Note | Constitutional Law
Apps Too: Modifying Interactive Computer Service Provider Immunity Under Section 230 of the Communications Decency Act in the Wake of “Me Too”

by Alexandra Lotty*

From Vol. 93, No. 4 (September 2020)
93 S. Cal. L. Rev. 885 (2020)

Keywords: Section 230 of the Communications Decency Act, Me Toof

This Note examines the status of interactive computer service provider (“ICSP”) liability under section 230 of the federal Communications Decency Act of 199613 (the “Act” or the “CDA”) within the context of the “Me Too” movement against sexual harassment and sexual assault. Section 230 has long provided a safe harbor for web-based businesses, shielding online services from legal claims premised on the words or actions of their users. While section 230 has played an instrumental role in promoting the growth of the Internet, much has changed since it was passed two decades ago. In light of these changes, section 230 must be reassessed. This Note will argue that current interpretations of the scope of section 230 immunity wrongfully deny individuals who have been sexually harassed or assaulted an opportunity to hold online services accountable for causing or exacerbating their harms. A reinterpretation of the section 230 doctrine is necessary to align the CDA with modern views regarding the role of the Internet user and the responsibility of technology companies to deter sexual misconduct.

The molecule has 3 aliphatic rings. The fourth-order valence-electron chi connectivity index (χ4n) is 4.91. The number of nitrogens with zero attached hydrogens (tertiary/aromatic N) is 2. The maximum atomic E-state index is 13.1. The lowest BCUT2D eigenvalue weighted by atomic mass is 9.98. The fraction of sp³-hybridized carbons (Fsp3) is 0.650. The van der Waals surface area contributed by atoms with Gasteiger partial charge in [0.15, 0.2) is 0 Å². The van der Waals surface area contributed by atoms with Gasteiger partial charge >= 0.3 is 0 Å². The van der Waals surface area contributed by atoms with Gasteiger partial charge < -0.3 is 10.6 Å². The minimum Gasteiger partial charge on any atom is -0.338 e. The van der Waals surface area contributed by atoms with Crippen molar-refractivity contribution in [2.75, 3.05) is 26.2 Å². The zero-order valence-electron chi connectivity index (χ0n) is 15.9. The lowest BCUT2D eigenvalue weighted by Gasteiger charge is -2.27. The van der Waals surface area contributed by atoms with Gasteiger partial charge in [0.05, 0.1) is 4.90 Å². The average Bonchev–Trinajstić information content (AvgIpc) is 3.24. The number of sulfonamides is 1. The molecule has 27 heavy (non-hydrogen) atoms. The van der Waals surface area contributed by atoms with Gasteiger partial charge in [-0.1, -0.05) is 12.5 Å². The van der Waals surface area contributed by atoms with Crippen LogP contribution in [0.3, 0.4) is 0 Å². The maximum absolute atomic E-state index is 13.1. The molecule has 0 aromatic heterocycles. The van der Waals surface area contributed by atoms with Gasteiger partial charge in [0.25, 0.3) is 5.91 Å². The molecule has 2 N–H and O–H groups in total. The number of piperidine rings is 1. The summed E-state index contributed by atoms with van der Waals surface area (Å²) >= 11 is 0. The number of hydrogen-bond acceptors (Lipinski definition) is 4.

*. Executive Senior Editor, Southern California Law Review, Volume 93; J.D. Candidate 2020, University of Southern California Gould School of Law. Thank you to Professor Sam Erman for his valuable comments on my initial draft; the exceptional Southern California Law Review staff for their thoughtful and diligent edits; and my parents, Kathy and Bob, for their unyielding love and support.